It’s not always easy to find that perfect balance between work and home life; a job can consume an inordinate part of your life to the point where you may wonder “Do I live to work or work to live?” (According to a recent survey by the Families and Work Institute, one in three Americans are chronically overworked.)
The demands of wearing multiple hats can particularly make entrepreneurs easy targets for chronic (ongoing) stress, which can break down the immune system and increase bad cholesterol (while decreasing the good kind).
And it’s not readily apparent; you think you’ll handling it (due to the adrenaline release by the stress response), even powering through it, because the damage is disguised.
Here’s a few ideas that will help regain the equilibrium of both business and personal worlds:
Make time for “down” time (even if they‘re small amounts). Take a break to do nothing (this can be anywhere from 5 minutes to 2 hours-or more. It’s up to you!). Seriously. You can just sit or lie down, meditate, stare at a wall or look out a window, or close your eyes-sneak in a nap! Try to keep your mind “blank”, away from any business or current concerns (most politicians have already mastered this technique!).
Go outside. Set aside at least one day (preferably two) for a recreational activity; take a walk (with the dog, if you have one), go cycling, hit a round of golf or play some tennis, football, etc. Getting more exercise on a regular basis will help make your life feel more well-rounded (you’ll also be physically fit and will lose weight; it’s a win-win!).
Take the edge off the morning rush (and commute) by preparing the night before: Plan breakfast, get lunch ready (or know where you’re going to eat), try to keep your gas tank at least half-full and set out the clothes you’re going to wear. You’ll have an effortless start! And listen to your body; if something’s not right, nip it in the bud!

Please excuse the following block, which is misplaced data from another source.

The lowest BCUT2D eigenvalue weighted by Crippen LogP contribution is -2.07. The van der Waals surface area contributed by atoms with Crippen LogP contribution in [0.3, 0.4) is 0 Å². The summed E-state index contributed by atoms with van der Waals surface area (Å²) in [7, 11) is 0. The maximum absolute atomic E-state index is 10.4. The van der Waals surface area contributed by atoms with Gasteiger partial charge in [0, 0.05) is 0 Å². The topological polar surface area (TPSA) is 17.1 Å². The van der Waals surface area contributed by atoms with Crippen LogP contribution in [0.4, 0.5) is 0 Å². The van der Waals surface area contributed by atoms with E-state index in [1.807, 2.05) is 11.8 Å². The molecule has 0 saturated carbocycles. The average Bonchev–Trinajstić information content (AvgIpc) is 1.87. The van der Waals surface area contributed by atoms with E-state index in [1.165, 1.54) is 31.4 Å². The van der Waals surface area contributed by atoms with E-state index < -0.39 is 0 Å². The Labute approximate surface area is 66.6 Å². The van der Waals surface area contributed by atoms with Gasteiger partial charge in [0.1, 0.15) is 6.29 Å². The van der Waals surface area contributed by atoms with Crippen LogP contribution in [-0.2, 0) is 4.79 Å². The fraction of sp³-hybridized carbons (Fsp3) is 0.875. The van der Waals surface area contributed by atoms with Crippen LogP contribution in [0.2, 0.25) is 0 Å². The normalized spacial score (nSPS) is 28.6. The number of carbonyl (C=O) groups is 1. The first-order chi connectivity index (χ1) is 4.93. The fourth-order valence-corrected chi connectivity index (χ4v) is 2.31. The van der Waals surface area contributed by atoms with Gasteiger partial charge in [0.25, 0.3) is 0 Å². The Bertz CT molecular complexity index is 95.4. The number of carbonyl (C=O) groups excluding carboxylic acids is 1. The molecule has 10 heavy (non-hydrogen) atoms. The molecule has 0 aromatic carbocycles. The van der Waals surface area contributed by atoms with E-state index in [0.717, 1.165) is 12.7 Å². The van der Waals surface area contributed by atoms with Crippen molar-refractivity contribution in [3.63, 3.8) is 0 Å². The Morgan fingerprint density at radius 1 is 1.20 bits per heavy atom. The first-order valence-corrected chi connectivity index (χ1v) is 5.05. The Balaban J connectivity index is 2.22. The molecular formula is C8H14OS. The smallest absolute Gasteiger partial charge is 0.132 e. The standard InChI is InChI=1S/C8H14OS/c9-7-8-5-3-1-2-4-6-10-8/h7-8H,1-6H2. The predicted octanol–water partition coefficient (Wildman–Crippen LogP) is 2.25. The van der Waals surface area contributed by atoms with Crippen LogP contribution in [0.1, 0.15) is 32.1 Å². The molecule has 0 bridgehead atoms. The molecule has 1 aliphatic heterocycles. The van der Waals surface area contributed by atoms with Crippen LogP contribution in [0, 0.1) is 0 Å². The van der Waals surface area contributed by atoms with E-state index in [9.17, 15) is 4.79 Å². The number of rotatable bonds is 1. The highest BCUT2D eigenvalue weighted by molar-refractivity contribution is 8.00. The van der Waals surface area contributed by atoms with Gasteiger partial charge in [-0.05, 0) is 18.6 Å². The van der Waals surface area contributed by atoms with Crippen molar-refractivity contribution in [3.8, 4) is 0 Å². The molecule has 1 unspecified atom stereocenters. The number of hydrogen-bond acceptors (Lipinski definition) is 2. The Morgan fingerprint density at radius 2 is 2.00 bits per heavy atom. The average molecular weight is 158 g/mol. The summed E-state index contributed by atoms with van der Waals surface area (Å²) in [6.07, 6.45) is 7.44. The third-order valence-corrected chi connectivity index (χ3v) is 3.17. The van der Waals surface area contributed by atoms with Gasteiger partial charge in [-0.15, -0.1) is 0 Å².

If you have an important project or report coming up, if at all possible, start early (do a little bit at a time, steadily gathering and building up needed info. Putting all the info together is not as hard as getting it, in my humble opinion).
Keep a well-stocked emergency shelf of supplies at work (and home, too). Because you just never know.
Schedule your day realistically. Allow enough time between meetings or appointments so you don’t have to rush, worry or apologize for being late, end up with a speeding ticket or worse.
Pass on any extra work projects that you know you won’t have time for.
Bring a plant into your workspace (or home office) and post some inspirational posters, cartoons and jokes on the walls or the pin-up board (and every 2 to 3 months, rotate the posters; for those on a budget, simply make a few new ones when you have a free moment. Posterboard paper and a few colored pencils are all that’s needed!
Sources: “De-Stress Your Life” -The Hope Heart Institute-Working Women magazine and “Stress: your own worst enemy” by Joe Robinson-Entrepreneur magazine, Oct. 2013